Fruit flies have 68 receptors on their tongues that allow them to taste sugars and bitter compounds.
Scientists say they’ve identified a set of three receptors (called gustatory receptors or GRs) that allow flies to taste the noxious amino acid L-canavanine, which is found in plants such as clover and alfalfa.
The team also found that GRs in fruit flies (Drosophila melanogaster) that sense nasty compounds are cation channels, which means they have the ability to open and close in response to chemical or mechanical signals. These channels activate neurons by letting in positively charged molecules such as calcium or sodium.
“Our finding that insect GRs collaborate to form a cation channel is of interest because it will set the stage for identifying safe and cheap chemicals that deter insects from biting,” says Craig Montell, a professor the University of California, Santa Barbara.
“Fruit flies avoid L-canavanine and now we know the identities of the set of receptors that activate a neural pathway that gives a stop-feeding signal,” he adds.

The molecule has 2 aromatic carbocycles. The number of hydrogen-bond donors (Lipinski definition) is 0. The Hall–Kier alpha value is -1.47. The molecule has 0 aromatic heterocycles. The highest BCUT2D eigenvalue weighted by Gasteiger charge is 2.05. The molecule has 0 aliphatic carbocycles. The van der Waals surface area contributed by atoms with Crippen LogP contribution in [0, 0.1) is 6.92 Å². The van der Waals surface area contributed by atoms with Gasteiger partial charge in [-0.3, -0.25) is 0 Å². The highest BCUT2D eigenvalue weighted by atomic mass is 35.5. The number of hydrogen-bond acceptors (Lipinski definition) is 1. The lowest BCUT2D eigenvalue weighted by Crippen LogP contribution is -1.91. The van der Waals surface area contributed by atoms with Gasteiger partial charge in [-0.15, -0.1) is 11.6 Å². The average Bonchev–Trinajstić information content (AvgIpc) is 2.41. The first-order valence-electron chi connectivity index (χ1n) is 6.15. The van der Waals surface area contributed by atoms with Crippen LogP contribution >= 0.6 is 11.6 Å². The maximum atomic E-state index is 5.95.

According to Montell, the team’s discovery may one day be applied to disease-carrying pests such as mosquitoes. They describe the work in Nature Communications.
Because the GRs that provoke insect aversion to L-canavanine are cation channels, scientists will now be able to conduct high-throughput chemical screens to find equally aversive but safer and less expensive chemicals to use to prevent insects from biting people and spreading disease.
Some fruit fly GRs are conserved in insect pests, and in those cases they are likely to have similar functions in disease-carrying mosquitoes.
“Even if the related GRs in mosquitoes are fairly different, we now have the conceptual framework to demonstrate that their GRs are also ion channels,” Montell says. “We wouldn’t actually use Drosophila GRs to do chemical screens. We would use GRs in insect pests that we want to keep away.”
Once an effective chemical target has been identified, scientists could use it to develop a secondary insect repellant. While it would not prevent insects from landing on skin, chemicals that activate GRs that ordinarily cause a stop-feeding signal could prevent mosquitoes from biting.
“The insects would sense an aversive chemical and be disinclined to take a bite,” Montell says. “Combined with insect repellants that interfere with olfactory attraction to humans, a GR-targeted repellant could offer a second line of defense.”
Source: UC Santa Barbara